And it shouldn’t have to. As I pointed out, the problem is not the DNS, the problem is the misuse of this basic mechanism as if it were also a social mechanism. It is as if we confused the word “true” in mathematics with the word “true” in English and expect that “no no!” meant yes. Sometimes it does as in “there is not no exit – just follow the egress sign”. But usually it is simply emphatic. Flammable and inflammable are synonyms while cleave and cleave are antonyms. Sorry, that’s a bit aside but demonstrates the complexities and richness that the DNS cannot and shouldn’t try to capture.

So, with apologies to Laurel and Hardy (for those who remember ancient comedians), “another fine mess you’ve gotten me into”. One can understand how we started out with a simple mechanism that solved a real problem – it was too difficult to maintain the “host” table that mapped names to IP addresses. The DNS automated the process and allowed the management of the names to be distributed to zones that defined subtrees of the naming system.

In the earliest days one could get away with keeping a list of IP addresses on a piece of paper, the DNS worked with a small number of keywords that worked in lieu of a directory system. But this mechanism cannot scale. I’d’ve preferred to say couldn’t scale but we are still trying to scale it up to the “real world”.

As Gillmor’s article reminds us, people know it doesn’t work and are learning that they better not rely on it. But societies have a way of maintaining dissonance – even when something doesn’t work we maintain the myth it does. How many people are still afraid to swim for an hour after eating a peanut or sterilize baby’s bottles while letting them crawl on the floor putting everything in their mouths?

Even among those who know that there is something wrong with the DNS, there is a fear that it can’t be changed. This is troubling since we know the systems doesn’t work and can’t work so why pander to impossible expectations and deny us the ability to have stable linkages and a marketplace for better solutions for how to translate a description of what we want (at least, what we want in terms of linkages to sites on the Internet)?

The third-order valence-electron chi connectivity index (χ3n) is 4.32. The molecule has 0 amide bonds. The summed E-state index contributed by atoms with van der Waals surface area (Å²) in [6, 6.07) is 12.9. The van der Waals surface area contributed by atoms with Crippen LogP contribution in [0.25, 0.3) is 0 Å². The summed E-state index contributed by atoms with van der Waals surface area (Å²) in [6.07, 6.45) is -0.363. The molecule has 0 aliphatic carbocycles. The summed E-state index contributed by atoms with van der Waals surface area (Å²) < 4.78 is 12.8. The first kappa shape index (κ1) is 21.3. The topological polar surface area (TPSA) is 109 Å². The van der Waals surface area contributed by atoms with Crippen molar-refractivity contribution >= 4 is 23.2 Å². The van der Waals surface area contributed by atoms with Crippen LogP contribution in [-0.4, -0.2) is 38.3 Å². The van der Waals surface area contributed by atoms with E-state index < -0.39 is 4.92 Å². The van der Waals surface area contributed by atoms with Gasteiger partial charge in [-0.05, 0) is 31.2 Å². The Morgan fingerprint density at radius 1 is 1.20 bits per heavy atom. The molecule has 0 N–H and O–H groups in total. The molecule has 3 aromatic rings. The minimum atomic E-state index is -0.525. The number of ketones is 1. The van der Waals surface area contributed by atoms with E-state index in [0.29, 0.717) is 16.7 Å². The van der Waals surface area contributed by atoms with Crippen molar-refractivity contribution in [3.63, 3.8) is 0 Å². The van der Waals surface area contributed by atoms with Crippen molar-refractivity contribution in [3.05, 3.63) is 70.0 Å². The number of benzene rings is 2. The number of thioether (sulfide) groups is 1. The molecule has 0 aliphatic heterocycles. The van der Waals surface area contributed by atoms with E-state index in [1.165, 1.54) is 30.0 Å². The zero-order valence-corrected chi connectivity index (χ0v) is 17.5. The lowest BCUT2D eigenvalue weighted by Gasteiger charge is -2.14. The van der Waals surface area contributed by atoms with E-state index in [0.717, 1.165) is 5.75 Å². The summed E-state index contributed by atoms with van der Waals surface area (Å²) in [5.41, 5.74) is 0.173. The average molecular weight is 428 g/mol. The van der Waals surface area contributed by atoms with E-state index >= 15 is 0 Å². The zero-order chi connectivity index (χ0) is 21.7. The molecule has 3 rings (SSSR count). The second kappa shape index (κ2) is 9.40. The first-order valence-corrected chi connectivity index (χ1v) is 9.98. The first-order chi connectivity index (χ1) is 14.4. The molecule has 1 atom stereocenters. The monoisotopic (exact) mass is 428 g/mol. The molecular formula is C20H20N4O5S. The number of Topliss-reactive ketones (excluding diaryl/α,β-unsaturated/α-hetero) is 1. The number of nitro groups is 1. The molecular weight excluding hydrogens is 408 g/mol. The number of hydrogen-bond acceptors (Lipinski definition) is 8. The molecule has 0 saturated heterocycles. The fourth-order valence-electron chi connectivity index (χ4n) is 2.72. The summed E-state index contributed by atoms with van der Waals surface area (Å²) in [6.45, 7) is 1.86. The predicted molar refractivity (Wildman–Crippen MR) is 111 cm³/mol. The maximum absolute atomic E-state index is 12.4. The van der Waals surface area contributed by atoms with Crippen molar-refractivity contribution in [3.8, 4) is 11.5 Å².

The good news is that the problem is very tractable! Once we recognize that people already use search engines in preference to the DNS it becomes apparent that the DNS is not the keyword system of choice and it is only going to become worse as we create more TLDs (Top Level Domains) such as INFO and NAME and then repurpose others because initial like TV and TO happen to have cute meanings in some languages.

The bold step is to remember the Domesday book and sever the linkages between wet space (human) use of names and the use of names for stable linkages. To avoid confusion I’ll refer to the latter as a “handle” though even there “handle” is part of CB lingo which itself borrowed from the world of ham (amateur) radio. Clearly naming cannot be defined in an RFC (Request For Comments – an Internet design memo).

The handles in the DNS should be devoid of semantics. They have no intrinsic meaning and only serve as a pointer to a site. (Technically a pointer to the records that include a pointer to the site). Just like we have many ways to lookup a phone number using descriptions, names or cards, we can have a variety of ways to go from a description such as “Movie showing down the street” to a stable pointer to the corresponding site.

How do we get there from here? The first step is to create a new (and final?) TLD called, perhaps “TLD”. It hosts handles without semantics – perhaps just numbers. And since there is no longer anything magic about a single “.”, the generation of names can be delegated to avoid too big of a load on a single registry. The actual assignment of handles is no more complex than handing out the next available number to people online at a bakery. OK, it’s a little more complicated because rather than just handing out successive numbers, these would have check digits and other mechanisms to assure that most typing errors wouldn’t result in pointing to the wrong site.

But people would rarely type in the names themselves. They would follow descriptions and the keep the handles in their documents or local address books.

Without the deadening effect of the DNS’s claim to be the authoritative keyword system, I would expect a flourishing marketplace in solutions that are far better than the DNS for finding things and for managing ones links.

Since the handles would never be reused the net itself can become much more stable and since the links themselves will not be repurposed simply because one forgot to renew ones lease on the name, it becomes much safer to link to other sites. Sites may disappear but it is far better to have the link fail than change meaning.

We also get past the paranoid view that ICANN is a conspiracy to keep the DNS from working right. The problem is that it can’t do the impossible. Unfortunately, it is not doing the one thing that is possible which is to moot the current “.com” naming system and shift us away from the fantasy that there is a single source of unambiguous and authoritative meaning. Rather than attempting the impossible, ICANN should return to its roots in Jon Postel’s office and do little more than hand out the next available handle to each comer.

This is all too obvious. Yet I continue to find myself getting hoarse saying that time is neigh!